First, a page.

: Re: King Brutus of Slaine
: The Legendary Shark 13 March, 2021, 06:12:04 PM

This is the kind of thinking that leads to Lord of the Rings and Game of Thrones. More, please!

I came to history too late. I'm currently loving a bit of Plutarch's Roman Lives again after stumbling across a pristine Penguin copy in a charity shop (along with Livy's War with Hannibal, which I hope to tackle next), and it's chock full of wonderful stories.

I also get a great sense of how little the fundamental nature and problems of man have changed since then, of how vile and wonderful we can be.

Marcus Crassus, I think, invented the fire brigade on his way to becoming the richest man in the Empire. As most of the buildings in Rome were combustible, fire was a constant worry. So, there you are, a wealthy merchant, and your warehouse is on fire. In the nick of time, up turns old Marcus with a cart full of water and a mob of slaves. You are initially relieved until Marcus offers you fifty quid for the warehouse. It's worth five hundred, you protest, not counting the stock which can still be saved. Marcus inspects his fingernails and points out that the warehouse isn't worth anything while its on fire. So you lose everything or sell, turning total disaster into fifty quid and whatever can be snatched from the flames. If you accept, Marcus's slaves spring into action and the next thing you he's built a shopping centre on it. What a tw*t.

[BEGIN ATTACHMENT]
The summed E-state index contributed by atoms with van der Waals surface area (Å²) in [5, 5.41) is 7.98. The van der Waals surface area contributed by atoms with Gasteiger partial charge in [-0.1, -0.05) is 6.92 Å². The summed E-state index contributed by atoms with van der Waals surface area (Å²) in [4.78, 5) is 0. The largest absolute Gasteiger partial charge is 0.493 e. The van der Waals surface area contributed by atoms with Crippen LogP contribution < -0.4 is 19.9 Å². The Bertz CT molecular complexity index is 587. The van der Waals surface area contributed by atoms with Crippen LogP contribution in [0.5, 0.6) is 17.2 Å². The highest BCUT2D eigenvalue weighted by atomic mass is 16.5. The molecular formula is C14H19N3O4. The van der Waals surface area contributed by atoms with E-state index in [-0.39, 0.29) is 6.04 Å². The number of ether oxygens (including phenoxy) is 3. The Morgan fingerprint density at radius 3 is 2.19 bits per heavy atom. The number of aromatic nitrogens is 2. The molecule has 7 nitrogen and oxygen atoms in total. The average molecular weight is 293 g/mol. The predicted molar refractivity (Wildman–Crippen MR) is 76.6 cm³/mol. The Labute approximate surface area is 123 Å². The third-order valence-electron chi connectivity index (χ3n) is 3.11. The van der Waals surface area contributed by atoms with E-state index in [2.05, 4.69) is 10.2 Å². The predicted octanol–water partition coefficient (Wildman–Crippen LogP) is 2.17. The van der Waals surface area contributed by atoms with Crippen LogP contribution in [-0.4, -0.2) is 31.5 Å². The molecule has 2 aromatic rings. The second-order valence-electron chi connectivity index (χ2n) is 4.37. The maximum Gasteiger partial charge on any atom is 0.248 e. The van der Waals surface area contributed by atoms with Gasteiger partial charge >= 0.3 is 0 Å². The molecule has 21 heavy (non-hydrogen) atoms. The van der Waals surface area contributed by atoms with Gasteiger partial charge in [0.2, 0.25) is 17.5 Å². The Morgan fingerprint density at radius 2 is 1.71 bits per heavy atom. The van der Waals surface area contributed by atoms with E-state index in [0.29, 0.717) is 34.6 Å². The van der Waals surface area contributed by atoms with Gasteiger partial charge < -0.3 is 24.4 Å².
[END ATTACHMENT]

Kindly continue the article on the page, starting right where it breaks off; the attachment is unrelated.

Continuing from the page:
And in his will, Julius Cesar (who was assassinated because it was feared he was becoming too ambitious, which seems debatable) left every citizen of Rome enough money to live on for four months.

Sadly, the paperback I have contains only a handful of Lives, all Roman with no Greek counterpart, but it's still fascinating and inspiring. How I wish I'd been exposed to these things when I was younger, understood that old doesn't mean irrelevant.

: Re: King Brutus of Slaine
: TordelBack 13 March, 2021, 07:58:24 PM
How I wish I'd been exposed to these things when I was younger, understood that old doesn't mean irrelevant.

Me too - other than my final primary school teacher, the very odd Mrs Bradley, no-one even attempted to teach us any Classics. Obviously I ended up doing archaeology at 3rd level, but having no Romans to speak of in Ireland, we conveniently left them out. I've sat in on a pile of Roman lectures, but Classics always feels like this big hole of ignorance I'm struggling to fill.

That said, I think the lack of formal education or professional need for same  has done me a favour - I read about (and visit) Greek and Roman stuff for pure pleasure, whereas a lot of my other historical interests are tainted a bit by the feeling of work-related necessity, or that I should really already know this stuff.
: Re: King Brutus of Slaine
: The Legendary Shark 13 March, 2021, 08:33:55 PM

I think there might be some relevant lectures on those SD cards. If I put them on there, "Famous Greeks" and "Famous Romans" are fantastic, given by a properly enthusiastic and engaging lecturer.

: Re: King Brutus of Slaine
: kev67 13 March, 2021, 10:36:57 PM

IIrc, there's a couple of  guys (Colin Wilson(?) And Barram Blackett(?)) who think they can prove that King Arthur was a real king (two real kings, in fact) who ruled much of south and mid England from Wales in the Long Ago.

How different the world might have been under the Welsh Empire.